McDonald's burgers don't rot!
Think before you happily feed your kid the food chain's popular Happy Meal. A recent research showed that their burger and a packet of fries stayed undecayed for 143 days!Updated: Sep 06, 2010 18:26 IST
Think before you happily feed your kid the food chain's popular Happy Meal. A recent research showed that their burger and a packet of fries stayed undecayed for 143 days! The chain's burgers can last for years without rotting.
Started by New York photographer Sally Davies, as a part-art, part-food science experiment, the Happy Meal project involved Davies documenting a Happy Meal every few days until it spoilt. On day 137, the meal still looked pretty great, reported salon.com.
There are other bizarre examples of the 'shelf life' of the products of the mammoth food chain. A lady has been carrying around a burger in her purse for the last four years and another burger somewhere has been the same for the last twelve years.While each experiment brings with it a new wave of fear and outrage over the chemicals and preservatives that are making our fast food almost inorganic, the food chain itself has been remarkably silent over the concerns expressed.
However, it's not just the preservatives that keep the fungus away. Marion Nestle, chairwoman of New York University's food studies programme, told the site that McDonald's would have to use "really a lot of" sodium propionate to prevent bacterial or mold growth.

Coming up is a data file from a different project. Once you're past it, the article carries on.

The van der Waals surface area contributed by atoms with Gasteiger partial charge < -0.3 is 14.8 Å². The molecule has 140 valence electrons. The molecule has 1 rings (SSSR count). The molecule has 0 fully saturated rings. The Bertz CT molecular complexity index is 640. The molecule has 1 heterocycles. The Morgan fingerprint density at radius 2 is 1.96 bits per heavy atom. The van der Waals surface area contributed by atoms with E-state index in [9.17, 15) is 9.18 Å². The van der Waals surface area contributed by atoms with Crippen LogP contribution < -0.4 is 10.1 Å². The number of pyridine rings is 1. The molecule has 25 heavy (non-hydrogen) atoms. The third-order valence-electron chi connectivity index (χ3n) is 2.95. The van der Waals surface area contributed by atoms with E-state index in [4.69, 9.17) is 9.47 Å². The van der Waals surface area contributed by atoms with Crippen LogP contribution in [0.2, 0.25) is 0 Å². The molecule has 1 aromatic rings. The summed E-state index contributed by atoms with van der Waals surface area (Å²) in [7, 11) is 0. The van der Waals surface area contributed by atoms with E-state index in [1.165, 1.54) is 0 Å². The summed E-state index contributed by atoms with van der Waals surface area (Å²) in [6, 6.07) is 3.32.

McDonald's French fries, for example, which have repeatedly proven their hardiness to spoilage, contain citric acid as a preservative. But a bigger factor might be the fat content of the fries. About 50 per cent of the total 250 calories contained in a small order of fries come from fat. "Anything that is high in fat will be low in moisture," says Barry Swanson, a professor at the Washington State University department of food science.
And low moisture means less room for mould to grow. They're crisper and thinner than regular fries, which means that they're exposed to greater heat per surface area, killing pathogens and reducing water content. McDonald's fries are also coated in a nice, thick layer of salt, something we've been using as a natural preservative, reported the site.
The patty in the burger is supposedly also high in fat and has been cooked at a high temperature for longer life. The sesame-seed bun contains calcium propionate and sodium propionate which are both preservatives.
However, scientists dismiss the possibility that Mcdonald's food has anything unusual that ensures its long life. They claim that a Happy Meal manages to stay unspoiled because it is fatty, salty and practically empty of nutrients - which, really, are all good reasons to avoid it anyway.
So, a Happy Meal may not make you that happy after all!